Stripping and The Law

Since the first strip club opened in 1992, stripping has become grown to over 20 licensed venues and related businesses in the city. King Street is regarded as a pseudo-redlight district in Melbourne.

In recent times other businesses have evolved out of stripping like ‘lingerie restaurants These are lunchtime operations designed for businessmen or your average office worker who needs a little pick me up before they begin the next half of their otherwise boring day at the office. These are actual restaurants with either topless waitresses or servers who bring food to customers in skimpy underwear. Restaurants at the forefront of this branch of adult entertainment include Cobb in Carlton and Shamiana who opened their restaurants right in the middle of the CBD. 

Whilst Melbourne has a reasonable amount of strip clubs but there are also agencies that provide strippers Melbourne to a variety of locations. These are the companies one would call if they wanted to host a private show in their own home, a hotel, a yacht and even offices. Strippers aren’t confined to bucks nights. You can book strippers Melbourne to perform at your birthday party, the office party or your retirement party. These agencies aren’t cheap. For instance, you can expect to pay a minimum of $160 – $200 for a 12 minute strip tease or you could spend $400 for a 15 minute demonstration of what you can do with fruit and vegetables. A 25 minute ultimate live show of two girls living out your lesbian fantasy can cost you over $700. Services and fees vary across different clubs. 

Contrary to popular belief, strip clubs are heavily regulated. The government’s attempts to curb alcohol-fuelled violence also included venues like strip clubs. The government adopted a strategy in 2008 to measure the misuse of alcohol in Melbourne and to prevent violence brought on by the misuse of alcohol. The state of Victoria adopted an action plan that led to the creation and passing of the Liquor Control Reform with a licensing bill that introduced. Fee structure based on risk posed by alcohol consumption in public spaces. This saw the liquor licensing shoot up by $30,000 per annum on the bases that strip clubs were high-risk venues. The consumer Affairs ministry considered the total banning of alcohol in strip clubs in September 2008 following the violence that was occurring in King Street, Melbourne’s strip club district. However, there were inconsistencies between the ban on brothels versus strip clubs. Strip clubs aren’t sex shops and you can’t pay for sex. Stripping might have sexual connotations but it does not actively promote girls for sex.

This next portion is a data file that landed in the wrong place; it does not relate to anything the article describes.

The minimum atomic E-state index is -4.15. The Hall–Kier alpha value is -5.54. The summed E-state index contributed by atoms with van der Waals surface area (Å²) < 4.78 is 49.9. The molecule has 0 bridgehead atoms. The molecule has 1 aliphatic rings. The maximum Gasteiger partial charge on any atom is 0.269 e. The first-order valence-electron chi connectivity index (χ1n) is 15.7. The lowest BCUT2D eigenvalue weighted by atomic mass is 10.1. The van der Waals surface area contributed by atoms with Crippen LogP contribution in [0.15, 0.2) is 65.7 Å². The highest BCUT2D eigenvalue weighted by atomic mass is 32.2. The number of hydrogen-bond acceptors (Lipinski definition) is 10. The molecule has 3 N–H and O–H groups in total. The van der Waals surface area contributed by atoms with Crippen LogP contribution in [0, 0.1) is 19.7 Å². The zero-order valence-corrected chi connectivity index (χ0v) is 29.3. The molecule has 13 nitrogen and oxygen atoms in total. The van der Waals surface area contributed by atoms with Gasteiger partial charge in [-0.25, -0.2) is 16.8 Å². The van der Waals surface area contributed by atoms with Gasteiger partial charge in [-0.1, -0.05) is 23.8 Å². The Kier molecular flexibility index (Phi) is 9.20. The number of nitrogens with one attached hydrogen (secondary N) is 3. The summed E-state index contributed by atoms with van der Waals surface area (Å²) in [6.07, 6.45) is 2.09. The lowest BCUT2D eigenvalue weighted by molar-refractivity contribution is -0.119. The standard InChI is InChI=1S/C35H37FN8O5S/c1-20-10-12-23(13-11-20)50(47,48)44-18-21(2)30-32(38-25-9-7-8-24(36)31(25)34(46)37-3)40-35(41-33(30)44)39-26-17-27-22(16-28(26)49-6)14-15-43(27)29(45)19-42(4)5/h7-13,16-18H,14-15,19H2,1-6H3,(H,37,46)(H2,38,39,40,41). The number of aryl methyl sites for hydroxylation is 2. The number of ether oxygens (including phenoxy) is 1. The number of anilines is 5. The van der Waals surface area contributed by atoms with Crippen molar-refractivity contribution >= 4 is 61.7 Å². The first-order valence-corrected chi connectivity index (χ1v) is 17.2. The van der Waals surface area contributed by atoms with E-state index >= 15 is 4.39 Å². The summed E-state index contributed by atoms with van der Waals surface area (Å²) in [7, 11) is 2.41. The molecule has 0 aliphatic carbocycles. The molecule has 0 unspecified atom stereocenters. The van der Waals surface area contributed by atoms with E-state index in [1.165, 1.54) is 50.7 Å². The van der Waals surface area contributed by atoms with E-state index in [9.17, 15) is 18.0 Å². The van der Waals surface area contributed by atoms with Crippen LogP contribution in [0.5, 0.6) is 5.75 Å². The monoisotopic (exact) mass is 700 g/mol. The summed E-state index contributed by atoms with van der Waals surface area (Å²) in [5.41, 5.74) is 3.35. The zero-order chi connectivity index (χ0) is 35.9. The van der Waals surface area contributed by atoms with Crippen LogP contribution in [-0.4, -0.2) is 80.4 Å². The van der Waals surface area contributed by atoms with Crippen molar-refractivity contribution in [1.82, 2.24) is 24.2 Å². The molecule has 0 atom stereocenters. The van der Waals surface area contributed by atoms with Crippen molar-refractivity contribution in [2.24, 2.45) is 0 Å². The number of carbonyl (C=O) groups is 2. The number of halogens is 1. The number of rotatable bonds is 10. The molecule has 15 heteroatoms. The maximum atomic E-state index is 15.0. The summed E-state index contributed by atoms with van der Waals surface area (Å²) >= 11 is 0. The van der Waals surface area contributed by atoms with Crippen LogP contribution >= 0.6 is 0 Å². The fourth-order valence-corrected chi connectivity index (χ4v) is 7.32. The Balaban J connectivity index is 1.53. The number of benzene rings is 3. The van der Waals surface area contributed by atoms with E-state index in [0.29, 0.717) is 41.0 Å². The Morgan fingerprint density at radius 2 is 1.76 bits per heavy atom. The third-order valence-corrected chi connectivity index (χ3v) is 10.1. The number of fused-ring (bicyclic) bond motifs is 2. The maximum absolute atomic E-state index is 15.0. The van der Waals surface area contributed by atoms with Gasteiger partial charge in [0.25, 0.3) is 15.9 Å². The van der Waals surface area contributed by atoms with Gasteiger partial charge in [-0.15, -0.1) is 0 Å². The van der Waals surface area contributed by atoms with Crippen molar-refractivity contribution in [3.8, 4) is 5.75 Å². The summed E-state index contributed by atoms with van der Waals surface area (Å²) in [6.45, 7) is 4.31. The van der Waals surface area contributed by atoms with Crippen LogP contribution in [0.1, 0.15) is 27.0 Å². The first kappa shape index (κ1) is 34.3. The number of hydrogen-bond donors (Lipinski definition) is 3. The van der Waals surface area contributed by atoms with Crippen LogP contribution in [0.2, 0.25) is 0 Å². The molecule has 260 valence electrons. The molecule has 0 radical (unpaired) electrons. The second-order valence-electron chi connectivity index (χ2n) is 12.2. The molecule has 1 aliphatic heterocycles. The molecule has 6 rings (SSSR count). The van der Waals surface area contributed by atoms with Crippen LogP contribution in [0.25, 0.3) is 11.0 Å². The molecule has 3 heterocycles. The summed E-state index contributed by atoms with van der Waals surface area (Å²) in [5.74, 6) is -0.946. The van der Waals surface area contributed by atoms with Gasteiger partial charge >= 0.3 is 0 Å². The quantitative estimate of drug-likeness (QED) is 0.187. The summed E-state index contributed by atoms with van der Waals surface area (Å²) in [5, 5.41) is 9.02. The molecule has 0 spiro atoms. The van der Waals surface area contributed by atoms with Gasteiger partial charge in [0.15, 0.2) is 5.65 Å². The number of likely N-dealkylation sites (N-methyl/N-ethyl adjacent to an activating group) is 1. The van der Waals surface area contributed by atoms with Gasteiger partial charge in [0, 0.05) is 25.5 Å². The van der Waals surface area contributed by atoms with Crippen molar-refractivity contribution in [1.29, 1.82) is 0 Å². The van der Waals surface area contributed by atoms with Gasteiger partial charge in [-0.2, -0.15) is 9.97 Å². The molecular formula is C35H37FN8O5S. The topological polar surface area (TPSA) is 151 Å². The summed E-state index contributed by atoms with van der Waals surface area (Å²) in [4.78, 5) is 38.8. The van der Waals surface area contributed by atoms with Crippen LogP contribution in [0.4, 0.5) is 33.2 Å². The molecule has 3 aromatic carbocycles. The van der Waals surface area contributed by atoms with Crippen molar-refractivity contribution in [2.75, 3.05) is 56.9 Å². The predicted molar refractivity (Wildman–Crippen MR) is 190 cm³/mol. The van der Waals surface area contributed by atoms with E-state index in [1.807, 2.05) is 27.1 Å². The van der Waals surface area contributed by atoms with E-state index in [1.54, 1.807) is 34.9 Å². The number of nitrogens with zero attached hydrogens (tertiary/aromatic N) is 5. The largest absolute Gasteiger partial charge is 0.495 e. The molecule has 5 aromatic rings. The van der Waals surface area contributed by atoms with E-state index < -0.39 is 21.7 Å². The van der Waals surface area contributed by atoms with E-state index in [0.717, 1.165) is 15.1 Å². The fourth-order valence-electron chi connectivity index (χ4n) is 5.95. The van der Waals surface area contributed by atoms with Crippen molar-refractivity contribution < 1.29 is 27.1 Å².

The prohibition of alcohol in Melbourne brothels is mainly related to the promotion of occupational health and safety laws for sex workers. A liquor ban may have also been a way to discourage people from going to strip clubs and brothels.  Organisations like (CATWA) The Coalition Against Trafficking in Women Australia have been advocating for the “no liquor” law in strip clubs but the truth is, these businesses would lose money as they mainly make profit from entrance fees and bar sales not so much from the strip club performers. If such a law were ever to be passed, it would kill the industry.

 

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